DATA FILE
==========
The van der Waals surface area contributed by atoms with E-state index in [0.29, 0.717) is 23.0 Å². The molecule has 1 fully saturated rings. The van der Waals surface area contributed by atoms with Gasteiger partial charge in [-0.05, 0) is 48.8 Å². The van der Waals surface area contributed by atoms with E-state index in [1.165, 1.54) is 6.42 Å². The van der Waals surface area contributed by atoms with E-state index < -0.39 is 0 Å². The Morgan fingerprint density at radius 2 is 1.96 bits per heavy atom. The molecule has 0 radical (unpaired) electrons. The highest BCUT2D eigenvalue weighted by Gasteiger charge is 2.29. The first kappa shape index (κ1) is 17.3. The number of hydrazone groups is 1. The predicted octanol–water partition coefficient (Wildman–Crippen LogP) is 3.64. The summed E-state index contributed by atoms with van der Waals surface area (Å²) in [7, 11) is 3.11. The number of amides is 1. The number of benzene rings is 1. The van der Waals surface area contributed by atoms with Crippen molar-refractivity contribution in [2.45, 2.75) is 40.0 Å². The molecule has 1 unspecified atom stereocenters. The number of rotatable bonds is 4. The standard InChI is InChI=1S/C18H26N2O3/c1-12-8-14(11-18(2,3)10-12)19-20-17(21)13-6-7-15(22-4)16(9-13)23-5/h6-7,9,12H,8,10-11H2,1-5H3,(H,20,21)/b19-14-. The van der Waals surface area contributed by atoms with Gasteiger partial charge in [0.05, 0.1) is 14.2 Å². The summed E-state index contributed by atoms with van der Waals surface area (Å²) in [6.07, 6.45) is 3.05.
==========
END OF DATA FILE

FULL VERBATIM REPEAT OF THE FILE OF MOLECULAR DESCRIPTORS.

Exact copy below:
The van der Waals surface area contributed by atoms with E-state index in [0.29, 0.717) is 23.0 Å². The molecule has 1 fully saturated rings. The van der Waals surface area contributed by atoms with Gasteiger partial charge in [-0.05, 0) is 48.8 Å². The van der Waals surface area contributed by atoms with E-state index in [1.165, 1.54) is 6.42 Å². The van der Waals surface area contributed by atoms with E-state index < -0.39 is 0 Å². The Morgan fingerprint density at radius 2 is 1.96 bits per heavy atom. The molecule has 0 radical (unpaired) electrons. The highest BCUT2D eigenvalue weighted by Gasteiger charge is 2.29. The first kappa shape index (κ1) is 17.3. The number of hydrazone groups is 1. The predicted octanol–water partition coefficient (Wildman–Crippen LogP) is 3.64. The summed E-state index contributed by atoms with van der Waals surface area (Å²) in [7, 11) is 3.11. The number of amides is 1. The number of benzene rings is 1. The van der Waals surface area contributed by atoms with Crippen molar-refractivity contribution in [2.45, 2.75) is 40.0 Å². The molecule has 1 unspecified atom stereocenters. The number of rotatable bonds is 4. The standard InChI is InChI=1S/C18H26N2O3/c1-12-8-14(11-18(2,3)10-12)19-20-17(21)13-6-7-15(22-4)16(9-13)23-5/h6-7,9,12H,8,10-11H2,1-5H3,(H,20,21)/b19-14-. The van der Waals surface area contributed by atoms with Gasteiger partial charge in [0.05, 0.1) is 14.2 Å². The summed E-state index contributed by atoms with van der Waals surface area (Å²) in [6.07, 6.45) is 3.05.